Peter Augustine Lawler died last week at the age of 65. Lawler, who referred to himself as a “postmodern conservative”, was a distinguished political philosopher and public intellectual who frequently wrote about the role of virtue in the modern (or postmodern) world.
In honor of his passing, here are six quotes by Lawler on virtue:
On virtue and knowing: “Virtue is the action that flows from knowing: 1. Who we are. 2. What we’re supposed to do. Doing, as Aristotle says, doesn’t flow automatically from knowing. But doing presupposes knowing. The conditions of knowing aren’t mainly about theory or philosophy. Knowing involves habituation. Knowing also involves ‘class’ (in the sense of being ‘classy’) or knowing your place in the world.”
On the realism of virtue: “It is and will remain the case that the best way to feel good for members of our species is to be good.”
On personal virtue: “Thinking realistically about personal virtue begins by correcting the autonomy freaks with the observation that persons or erotic or animated by love. That means that charity or caregiving is a higher virtue than justice, precisely because it’s more personal.”
On being “stuck with virtue”: “We’re stuck with virtue as human beings. There are natural reasons for that. We’re hardwired for virtue, so to speak, because we’re hardwired for a kind of language and or speech that opens us to the truth about ourselves and our world that no other animal can acquire. And we really can’t change our hardwiring in a way that will make us both distinctively or proudly human and genuinely happy—and we want both—without being good, without acting in a truthful and morally responsible way.”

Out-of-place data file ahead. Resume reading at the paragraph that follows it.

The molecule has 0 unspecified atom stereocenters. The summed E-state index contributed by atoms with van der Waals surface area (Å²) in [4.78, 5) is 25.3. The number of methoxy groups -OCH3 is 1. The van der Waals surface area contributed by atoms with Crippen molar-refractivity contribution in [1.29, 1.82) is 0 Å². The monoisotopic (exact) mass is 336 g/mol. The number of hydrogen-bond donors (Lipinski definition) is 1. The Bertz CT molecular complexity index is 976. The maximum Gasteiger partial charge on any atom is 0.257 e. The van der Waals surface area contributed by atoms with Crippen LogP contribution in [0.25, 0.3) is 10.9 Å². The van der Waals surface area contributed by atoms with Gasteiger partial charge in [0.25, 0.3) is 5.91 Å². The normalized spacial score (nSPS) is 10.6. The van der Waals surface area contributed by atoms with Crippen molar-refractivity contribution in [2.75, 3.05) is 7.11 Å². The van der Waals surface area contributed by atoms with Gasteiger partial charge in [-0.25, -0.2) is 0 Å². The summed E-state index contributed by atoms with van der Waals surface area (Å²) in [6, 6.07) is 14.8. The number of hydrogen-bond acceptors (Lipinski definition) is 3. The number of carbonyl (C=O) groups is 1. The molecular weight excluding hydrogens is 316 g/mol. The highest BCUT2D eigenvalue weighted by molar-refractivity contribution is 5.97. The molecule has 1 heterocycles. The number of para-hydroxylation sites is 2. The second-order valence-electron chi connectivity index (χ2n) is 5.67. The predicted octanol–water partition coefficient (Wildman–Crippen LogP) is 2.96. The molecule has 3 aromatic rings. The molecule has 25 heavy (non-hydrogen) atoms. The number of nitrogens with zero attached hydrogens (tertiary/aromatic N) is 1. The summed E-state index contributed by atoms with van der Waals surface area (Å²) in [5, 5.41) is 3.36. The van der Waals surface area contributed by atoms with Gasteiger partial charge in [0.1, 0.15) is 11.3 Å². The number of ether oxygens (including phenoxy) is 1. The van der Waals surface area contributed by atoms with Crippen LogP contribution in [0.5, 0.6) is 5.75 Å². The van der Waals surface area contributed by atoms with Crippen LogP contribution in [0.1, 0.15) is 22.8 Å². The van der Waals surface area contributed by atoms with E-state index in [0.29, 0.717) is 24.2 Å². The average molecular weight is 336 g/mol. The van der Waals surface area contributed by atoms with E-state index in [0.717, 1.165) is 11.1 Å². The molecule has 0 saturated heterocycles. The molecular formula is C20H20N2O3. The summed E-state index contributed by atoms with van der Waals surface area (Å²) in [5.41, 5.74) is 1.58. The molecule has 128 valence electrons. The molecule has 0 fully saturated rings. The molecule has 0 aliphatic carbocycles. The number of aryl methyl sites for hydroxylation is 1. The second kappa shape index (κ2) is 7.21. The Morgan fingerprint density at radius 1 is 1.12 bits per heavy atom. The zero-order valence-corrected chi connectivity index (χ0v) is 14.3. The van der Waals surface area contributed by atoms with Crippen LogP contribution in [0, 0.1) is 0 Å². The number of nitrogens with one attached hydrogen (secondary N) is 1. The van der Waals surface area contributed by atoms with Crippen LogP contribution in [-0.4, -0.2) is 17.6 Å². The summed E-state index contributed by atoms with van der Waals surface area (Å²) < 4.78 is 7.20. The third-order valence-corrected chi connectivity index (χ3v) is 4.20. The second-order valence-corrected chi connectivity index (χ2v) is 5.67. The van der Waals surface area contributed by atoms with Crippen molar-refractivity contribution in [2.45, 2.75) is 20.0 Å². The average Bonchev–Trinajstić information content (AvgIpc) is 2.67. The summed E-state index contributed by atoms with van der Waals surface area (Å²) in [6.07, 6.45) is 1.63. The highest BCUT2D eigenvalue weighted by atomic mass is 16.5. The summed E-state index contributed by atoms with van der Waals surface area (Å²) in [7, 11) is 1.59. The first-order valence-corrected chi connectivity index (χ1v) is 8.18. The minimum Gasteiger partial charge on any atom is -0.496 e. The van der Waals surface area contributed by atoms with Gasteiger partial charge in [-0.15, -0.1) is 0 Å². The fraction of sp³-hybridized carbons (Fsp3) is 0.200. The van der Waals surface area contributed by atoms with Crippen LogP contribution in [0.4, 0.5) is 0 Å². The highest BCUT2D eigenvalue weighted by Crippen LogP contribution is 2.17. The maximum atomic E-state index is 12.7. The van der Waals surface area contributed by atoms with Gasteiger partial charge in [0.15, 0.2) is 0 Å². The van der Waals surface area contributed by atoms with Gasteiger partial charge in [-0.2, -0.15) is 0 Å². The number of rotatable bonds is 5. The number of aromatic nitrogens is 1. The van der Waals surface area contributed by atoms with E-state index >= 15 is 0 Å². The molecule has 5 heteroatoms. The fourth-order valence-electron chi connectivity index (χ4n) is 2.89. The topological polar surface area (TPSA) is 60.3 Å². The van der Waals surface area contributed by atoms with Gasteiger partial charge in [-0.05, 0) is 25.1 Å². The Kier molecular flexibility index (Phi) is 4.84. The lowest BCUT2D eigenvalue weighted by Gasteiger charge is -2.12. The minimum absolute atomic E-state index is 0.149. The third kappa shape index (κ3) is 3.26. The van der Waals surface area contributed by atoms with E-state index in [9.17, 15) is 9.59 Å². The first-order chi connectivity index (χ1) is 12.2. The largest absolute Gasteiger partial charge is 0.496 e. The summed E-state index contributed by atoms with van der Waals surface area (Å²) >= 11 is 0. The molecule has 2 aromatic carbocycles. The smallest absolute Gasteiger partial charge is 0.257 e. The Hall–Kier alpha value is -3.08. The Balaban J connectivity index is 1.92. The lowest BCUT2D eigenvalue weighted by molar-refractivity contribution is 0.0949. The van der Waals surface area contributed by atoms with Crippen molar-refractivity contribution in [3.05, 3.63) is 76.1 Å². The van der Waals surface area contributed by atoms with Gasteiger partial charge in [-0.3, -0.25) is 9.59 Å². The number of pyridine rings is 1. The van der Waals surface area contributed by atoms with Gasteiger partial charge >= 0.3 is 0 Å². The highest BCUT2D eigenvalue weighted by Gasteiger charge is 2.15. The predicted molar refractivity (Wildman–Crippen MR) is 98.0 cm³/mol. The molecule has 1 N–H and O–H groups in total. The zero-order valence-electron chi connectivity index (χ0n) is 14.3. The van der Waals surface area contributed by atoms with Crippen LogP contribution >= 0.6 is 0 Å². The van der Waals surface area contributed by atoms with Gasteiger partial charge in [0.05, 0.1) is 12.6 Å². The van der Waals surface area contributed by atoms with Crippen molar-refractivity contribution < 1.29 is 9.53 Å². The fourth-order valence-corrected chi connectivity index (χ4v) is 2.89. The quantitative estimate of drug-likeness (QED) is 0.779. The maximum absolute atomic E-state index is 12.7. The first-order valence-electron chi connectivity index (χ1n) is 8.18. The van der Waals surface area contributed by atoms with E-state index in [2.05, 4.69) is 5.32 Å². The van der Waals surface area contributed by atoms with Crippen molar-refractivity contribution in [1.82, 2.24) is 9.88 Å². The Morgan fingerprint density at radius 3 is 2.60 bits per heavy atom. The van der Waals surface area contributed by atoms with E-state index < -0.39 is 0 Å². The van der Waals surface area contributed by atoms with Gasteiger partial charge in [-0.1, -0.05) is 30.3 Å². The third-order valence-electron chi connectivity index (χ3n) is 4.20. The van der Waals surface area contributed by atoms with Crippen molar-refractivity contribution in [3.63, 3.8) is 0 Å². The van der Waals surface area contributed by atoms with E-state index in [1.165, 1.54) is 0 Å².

On why “niceness” is not a virtue: “The key objection to niceness amounts to the fact that it’s not really a virtue. You can’t rely upon it as the foundation for the duties required of friends, family members, or fellow citizens. A nice person won’t fight for you; a nice person wouldn’t even lie for you, unless there’s something in it for him. A nice person wouldn’t be a Good Samaritan, if it required genuine risk or an undue deployment of time and treasure. A nice person isn’t animated by love or honor or God. Niceness, if you think about it, is the most selfish of virtues, one, as Tocqueville noticed, rooted in a deep indifference to the well-being of others. It’s more selfish than open selfishness, because the latter accords people the respect of letting them know where you stand. I let you do—and even affirm—whatever you do, because I don’t care what you do as long as it doesn’t bother me.”
On the stoic virtues of “Friday Night Lights”: “A special place of honor has to be given to the best TV show ever—Friday Night Lights. There an honorable and hugely rational football coach—Eric Taylor—who cultivates and defends maybe the most genuine form of meritocracy (aside from military service) remaining in our country—high-school football. There honor and violence—disciplined by rules and not ending in death (although life-altering injuries)—produce a community of warriors that transcends the social boundaries of race and class. And that classy band of brothers is protected by their coach from the manipulative vulgarity of the trashy white oligarchy who run the town. The talents of Eric Taylor are those of a true aristocrat of talent and virtue that exists across time and space, and he does as well in leading men in inner-city Philadelphia as he does in Dylan Texas. His ‘Clear eyes, full hearts, can’t lose’ is, if you think about it, perfectly Stoic.”